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Direct manipulation — proposed among others by Ben Shneiderman — allows a viewer to interact with a visulization corresponding to the real–world analogue it follows. It avoids the barrier of having to translate ideas into commands meaningful to a computer by building a graphical user interface that is semantically in line with the representation.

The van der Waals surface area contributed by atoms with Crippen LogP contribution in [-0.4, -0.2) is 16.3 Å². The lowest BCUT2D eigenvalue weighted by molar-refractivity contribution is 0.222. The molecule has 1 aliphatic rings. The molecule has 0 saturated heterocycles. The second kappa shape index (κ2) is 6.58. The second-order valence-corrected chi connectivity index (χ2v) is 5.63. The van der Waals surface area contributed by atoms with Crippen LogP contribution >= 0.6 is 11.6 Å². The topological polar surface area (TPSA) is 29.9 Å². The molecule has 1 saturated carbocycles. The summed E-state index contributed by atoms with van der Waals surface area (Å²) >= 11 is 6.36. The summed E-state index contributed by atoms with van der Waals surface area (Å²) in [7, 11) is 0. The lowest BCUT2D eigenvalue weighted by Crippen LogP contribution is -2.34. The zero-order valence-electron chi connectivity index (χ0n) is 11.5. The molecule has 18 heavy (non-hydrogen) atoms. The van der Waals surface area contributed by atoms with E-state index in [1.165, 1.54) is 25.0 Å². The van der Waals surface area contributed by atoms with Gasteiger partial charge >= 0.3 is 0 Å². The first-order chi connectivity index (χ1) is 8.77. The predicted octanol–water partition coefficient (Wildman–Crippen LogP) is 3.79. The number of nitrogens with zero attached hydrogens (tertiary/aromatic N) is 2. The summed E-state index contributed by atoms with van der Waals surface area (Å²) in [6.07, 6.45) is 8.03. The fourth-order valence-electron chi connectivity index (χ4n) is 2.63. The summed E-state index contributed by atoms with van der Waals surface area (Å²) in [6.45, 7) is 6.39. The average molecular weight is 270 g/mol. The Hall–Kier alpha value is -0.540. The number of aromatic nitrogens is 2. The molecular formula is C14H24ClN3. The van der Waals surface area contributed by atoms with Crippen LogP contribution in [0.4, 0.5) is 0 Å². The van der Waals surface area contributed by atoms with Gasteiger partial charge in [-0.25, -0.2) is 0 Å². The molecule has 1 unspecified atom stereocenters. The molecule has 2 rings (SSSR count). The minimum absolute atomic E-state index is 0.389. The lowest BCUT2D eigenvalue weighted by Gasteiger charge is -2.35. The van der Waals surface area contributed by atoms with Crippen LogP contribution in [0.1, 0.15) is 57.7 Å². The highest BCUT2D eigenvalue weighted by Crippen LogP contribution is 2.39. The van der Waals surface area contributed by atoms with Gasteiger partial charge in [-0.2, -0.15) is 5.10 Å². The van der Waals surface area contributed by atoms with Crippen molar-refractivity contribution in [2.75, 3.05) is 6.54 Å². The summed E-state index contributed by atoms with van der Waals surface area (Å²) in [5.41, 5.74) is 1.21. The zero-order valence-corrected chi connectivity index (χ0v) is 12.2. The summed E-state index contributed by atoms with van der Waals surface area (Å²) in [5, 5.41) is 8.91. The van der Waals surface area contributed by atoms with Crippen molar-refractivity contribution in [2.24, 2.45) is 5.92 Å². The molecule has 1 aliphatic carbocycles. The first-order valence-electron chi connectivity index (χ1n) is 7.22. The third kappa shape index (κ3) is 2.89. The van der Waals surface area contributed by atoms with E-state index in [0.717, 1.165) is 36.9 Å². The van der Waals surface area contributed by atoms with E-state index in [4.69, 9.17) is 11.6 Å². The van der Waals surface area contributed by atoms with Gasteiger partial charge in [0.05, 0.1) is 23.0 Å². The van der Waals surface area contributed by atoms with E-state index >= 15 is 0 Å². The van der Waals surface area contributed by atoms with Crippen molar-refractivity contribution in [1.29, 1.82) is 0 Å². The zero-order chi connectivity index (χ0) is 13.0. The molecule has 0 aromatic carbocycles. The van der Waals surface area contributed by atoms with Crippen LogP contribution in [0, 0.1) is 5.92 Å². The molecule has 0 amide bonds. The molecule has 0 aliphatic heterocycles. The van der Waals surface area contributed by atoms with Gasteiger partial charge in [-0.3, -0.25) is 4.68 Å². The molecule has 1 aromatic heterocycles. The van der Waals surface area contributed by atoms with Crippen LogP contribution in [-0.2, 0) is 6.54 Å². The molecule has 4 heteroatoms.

Direct manipulation allows people to feel that they are directly controlling the objects represented by the computer. According to the principle of direct manipulation, an object on the screen remains visible while a user performs physical actions on the object. When the user performs operations on the object, the impact of those operations on the object is immediately visible.
Apple Computer, Inc.